Felix is sixteen months old (i.e. one year and four months), and eight months post-gene therapy.
Last month was the first month Felix didn’t need to go in for lab work (until now, he’s had to get blood work done every month; after six months post-GT it changed to only every other month — yay!) so I didn’t have much for updates.
We haven’t gotten the results from this last blood draw yet, but we anticipate that he should be close to the normal ranges for most, if not all of, his cell counts.
We continue to hit exciting new milestones all the time!
Medical Milestone: No More Infusions!
Since Felix’s diagnosis at two weeks old, he has had to receive a blood product once a month called IVIG (intravenous immunoglobulins), which helps fight off certain infections. It’s a three-hour-long infusion that involves constant monitoring for any negative effects. Nurses have to take his vitals (temperature, blood pressure, oxygen saturation) constantly, and it’s very uncomfortable for him. Along with blood work and other assessments — not to mention the two-hour drive each way — our clinic visits have always been exhausting, full-day events.
This week Felix had what we expect will be his LAST IVIG ever!! His body appears to be making enough antibodies on its own so that he won’t need it anymore. Woo!
He still has his central line (which is how he received his infusion), but now that he’s off of all IV meds, he’s done with IVIG, and how blood draws are down to once every other month, we are discussing having it removed in the next few weeks (a minor surgical procedure). We can’t wait! The weekly dressing changes are always stressful, and it poses a constant infection risk, so it will be good to have that gone. (It was nice for blood work, though. Taking blood from a line is soooo much easier than with a needle.)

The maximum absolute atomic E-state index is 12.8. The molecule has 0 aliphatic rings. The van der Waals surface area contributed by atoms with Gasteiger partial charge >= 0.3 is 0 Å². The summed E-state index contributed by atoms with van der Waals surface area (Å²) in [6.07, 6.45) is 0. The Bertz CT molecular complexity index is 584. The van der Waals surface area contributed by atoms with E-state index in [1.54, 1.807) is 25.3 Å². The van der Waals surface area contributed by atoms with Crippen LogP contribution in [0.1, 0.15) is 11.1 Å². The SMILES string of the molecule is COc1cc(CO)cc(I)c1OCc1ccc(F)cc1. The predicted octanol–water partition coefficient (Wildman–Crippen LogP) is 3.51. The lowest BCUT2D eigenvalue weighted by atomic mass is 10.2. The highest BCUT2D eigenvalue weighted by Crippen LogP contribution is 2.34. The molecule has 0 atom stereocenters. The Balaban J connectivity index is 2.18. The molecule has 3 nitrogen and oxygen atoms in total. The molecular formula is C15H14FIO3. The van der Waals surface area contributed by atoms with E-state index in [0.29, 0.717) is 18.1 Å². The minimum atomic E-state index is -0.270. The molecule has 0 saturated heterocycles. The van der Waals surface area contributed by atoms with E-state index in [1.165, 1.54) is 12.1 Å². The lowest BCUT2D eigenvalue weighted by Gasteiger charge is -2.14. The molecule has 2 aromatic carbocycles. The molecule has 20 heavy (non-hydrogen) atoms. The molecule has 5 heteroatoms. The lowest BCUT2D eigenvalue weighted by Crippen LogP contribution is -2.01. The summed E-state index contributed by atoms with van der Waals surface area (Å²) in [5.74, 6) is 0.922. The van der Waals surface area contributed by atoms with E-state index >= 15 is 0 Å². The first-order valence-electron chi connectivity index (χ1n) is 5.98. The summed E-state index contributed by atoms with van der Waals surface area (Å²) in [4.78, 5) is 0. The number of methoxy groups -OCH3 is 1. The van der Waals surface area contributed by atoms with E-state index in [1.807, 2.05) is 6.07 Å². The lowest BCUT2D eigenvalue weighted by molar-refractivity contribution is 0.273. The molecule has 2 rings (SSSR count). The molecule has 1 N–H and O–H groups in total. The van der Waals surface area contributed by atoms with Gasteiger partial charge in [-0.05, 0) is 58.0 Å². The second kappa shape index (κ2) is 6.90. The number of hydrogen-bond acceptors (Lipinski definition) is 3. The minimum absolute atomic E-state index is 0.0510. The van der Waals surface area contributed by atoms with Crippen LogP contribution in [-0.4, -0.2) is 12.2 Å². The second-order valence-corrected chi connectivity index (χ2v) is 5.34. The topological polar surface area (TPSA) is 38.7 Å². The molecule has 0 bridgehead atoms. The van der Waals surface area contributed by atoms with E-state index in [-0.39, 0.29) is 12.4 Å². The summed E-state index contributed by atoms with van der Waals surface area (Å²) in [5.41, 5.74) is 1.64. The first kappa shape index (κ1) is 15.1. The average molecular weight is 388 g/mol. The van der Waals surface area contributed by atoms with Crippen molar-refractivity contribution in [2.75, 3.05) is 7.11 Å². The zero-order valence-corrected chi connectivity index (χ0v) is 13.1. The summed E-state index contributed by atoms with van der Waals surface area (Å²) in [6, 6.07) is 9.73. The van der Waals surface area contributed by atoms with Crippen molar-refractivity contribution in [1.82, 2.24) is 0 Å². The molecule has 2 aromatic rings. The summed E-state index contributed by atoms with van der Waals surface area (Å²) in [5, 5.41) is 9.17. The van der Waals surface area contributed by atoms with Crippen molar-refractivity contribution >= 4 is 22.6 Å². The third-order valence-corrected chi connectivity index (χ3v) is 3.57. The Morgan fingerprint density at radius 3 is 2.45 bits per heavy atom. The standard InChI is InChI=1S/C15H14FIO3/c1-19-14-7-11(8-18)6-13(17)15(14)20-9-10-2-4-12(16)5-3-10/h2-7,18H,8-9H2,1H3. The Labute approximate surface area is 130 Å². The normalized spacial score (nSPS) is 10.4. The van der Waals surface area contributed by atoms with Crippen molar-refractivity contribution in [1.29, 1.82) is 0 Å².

Slowly, slowly, Felix is being able to engage the outside world more and more. Over the last two months he has experienced the following for the first time:
- Touching the ground! At a year and five months, Felix touched the ground for the very first time. We even let him crawl on the grass a little. We were all so totally psyched to see our SCID baby outside! If only I could have sent a picture of it to my past self when we were in the hospital for five months straight. If only I could have known this day would come!
- Bathing in the bathtub! Until now, we gave him sponge baths since our doctor wanted us to boil all water that touched his body (and also because he was always hooked up to an IV). He got a couple of kitchen sink baths before finally graduating to the bath tub. He freaking loves the bathtub. He goes crazy splashing around in the water and cries when it’s time to come out.
- Visiting grandparents! He got to see Ben’s parents’ house for the first time last week, and for Easter, he will see my parents’ house. I just wanna cry thinking about it.
- Having friends over! We’ve had friends over on three separate occasions now. We’re limiting it to families with only single children (who are fully vaccinated and confirmed to be well), but hoping to expand that soon.
Another big step: we removed the line of tape that separated Felix’s room from the rest of the house! The whole house belongs to Felix now.
(We’d been taking him into other rooms for a while now, mostly keeping the tape on the floor so visitors would know not to cross over; but we no longer have a special area designated for Felix).
At our last visit, our doctor okayed visits to parks, libraries, malls, etc, especially if we keep him in a stroller and/or sanitized cart. ACK!! I can hardly imagine Felix out in public!!!
Felix has continued to focus on his gross motor development, perfecting his skills at cruising around furniture, pulling up, squatting, sitting, etc.
He also decided to go back and meet an old milestone he skipped: he started crawling on his hands and knees! Our occupational therapist says this should help him with his fine motor development, as it strengthens vital muscles required for these skills.
His fine motor skills and speech are still lagging, but at least they’re moving forward a little bit — his babbling is getting more sophisticated and he’s allllmost got the pincer grasp down.
All in all, though: he had about six months of his life taken from him, when he was tethered to an IV pole and stuck in a hospital bed, and he seems to be staying about five months behind his peers in all areas. So I’d say that seems pretty okay.
(I know I said that all nonchalantly but the truth is I worry about his development every hour of every day. WORRY WORRY WORRY. Some days I’m certain he has a disability; other days I’m not sure. I constantly have to remind myself that it doesn’t matter because we will adore him no matter what.)
So that’s been the last couple of months for us!